We can’t help thinking of Lakshmi as described by Bāṇabhaṭṭa: she’s fickle, crooked, harsh, excessively passionate, and has an inimitable knack to delude and intoxicate. That is quite an incredible list of ‘qualities!’ Bhallaṭa, in this verse, has called her viśṛṅkhala-khalābhisārikā, the very sound of which—the repeated aspirated consonant ‘kha,’ especially—conjures up all qualities listed by Bāṇa. Śleṣa, pun, has been used to great effect here. The pun is on the phrase bhūṣanasya guṇinaḥ, which literally means ‘that of a threaded ornament’ or ‘that of a cultured person.’ An unruly woman looking for her beloved, walking on the streets in the dead of night, never likes to be spotted. And so she doesn’t tolerate the jingle of ornaments. Similarly, Lakshmi, going about her business, does not like it when people speak up to her, giving words of advice. Bhallaṭa must have experienced this first hand during the reign of Śaṅkaravarma. It remains true even to this day. People drunk on wealth care little for wise counsel. Rathoddhatā, the meter of this verse, is a fine choice, for it is tailor-made to talk about Lakshmi. The same effect would be hard to generate by using a meter such as, say, Viyoginī.

माने नेच्छति वारयत्युपशमे क्ष्मामालिखन्त्यां ह्रियां
स्वातन्त्र्ये परिवृत्य तिष्ठति करौ व्याधूय धैर्ये गते ।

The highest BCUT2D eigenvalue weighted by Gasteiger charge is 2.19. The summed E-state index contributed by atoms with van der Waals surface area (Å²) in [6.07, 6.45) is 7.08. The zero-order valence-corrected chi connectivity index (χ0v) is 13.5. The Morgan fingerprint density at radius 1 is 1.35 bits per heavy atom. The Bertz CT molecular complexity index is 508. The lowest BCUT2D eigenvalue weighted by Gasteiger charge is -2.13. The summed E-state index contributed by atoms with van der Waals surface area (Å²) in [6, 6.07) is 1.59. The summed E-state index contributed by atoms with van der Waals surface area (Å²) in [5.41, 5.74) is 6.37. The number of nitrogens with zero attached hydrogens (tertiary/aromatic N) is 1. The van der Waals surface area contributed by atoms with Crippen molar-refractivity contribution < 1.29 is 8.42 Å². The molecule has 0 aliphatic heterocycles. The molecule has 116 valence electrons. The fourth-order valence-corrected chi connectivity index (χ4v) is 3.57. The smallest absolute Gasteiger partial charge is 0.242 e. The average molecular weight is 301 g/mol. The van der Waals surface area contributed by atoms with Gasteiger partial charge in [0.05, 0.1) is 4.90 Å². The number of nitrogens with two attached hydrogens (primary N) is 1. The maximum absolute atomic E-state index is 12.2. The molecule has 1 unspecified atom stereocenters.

तृष्णे त्वामनुबध्नता फलमियत्प्राप्तं जनेनामुना
यः स्पृष्टो न पदा स एव चरणौ स्प्रष्टुं न संमन्यते ॥

My self-respect abhorred you and so did freedom
Contentment warned me against you; modesty played helpless
Courage with flailing arms abandoned me
But still, O desire, I fell into your trap. By this,
a person whom I did not deign to touch with my foot
disallows me from falling at his feet

This is a brilliant verse on the nature of desire. It uses upacāra-vakratā to give life to abstract things: embarrassment is scratching the ground, as if to write a warning sign against desire. Freedom, following its lead, has turned its back as a mark of insubordination. A rare sight indeed. Courage has completely lost it – it is escaping while flailing arms frantically. The entire description is so picturesque! Desire is a self-perpetuating entity that can never be fully gratified. Stuck in the maze of desire, a person’s happiness-quotient plummets. Its attraction is so powerful that no amount of sane voices warning against it will be heard, as understood by the sati-saptami usages in this verse. Uncompounded words used throughout indicate impediments of various kinds that show up when we attempt to fulfill desires. The concluding line reminds us of Bhartṛhari’s words – tṛṣṇā na jīrṇā vayameva jīrṇāḥ. Desires don’t wear out, it is we who do.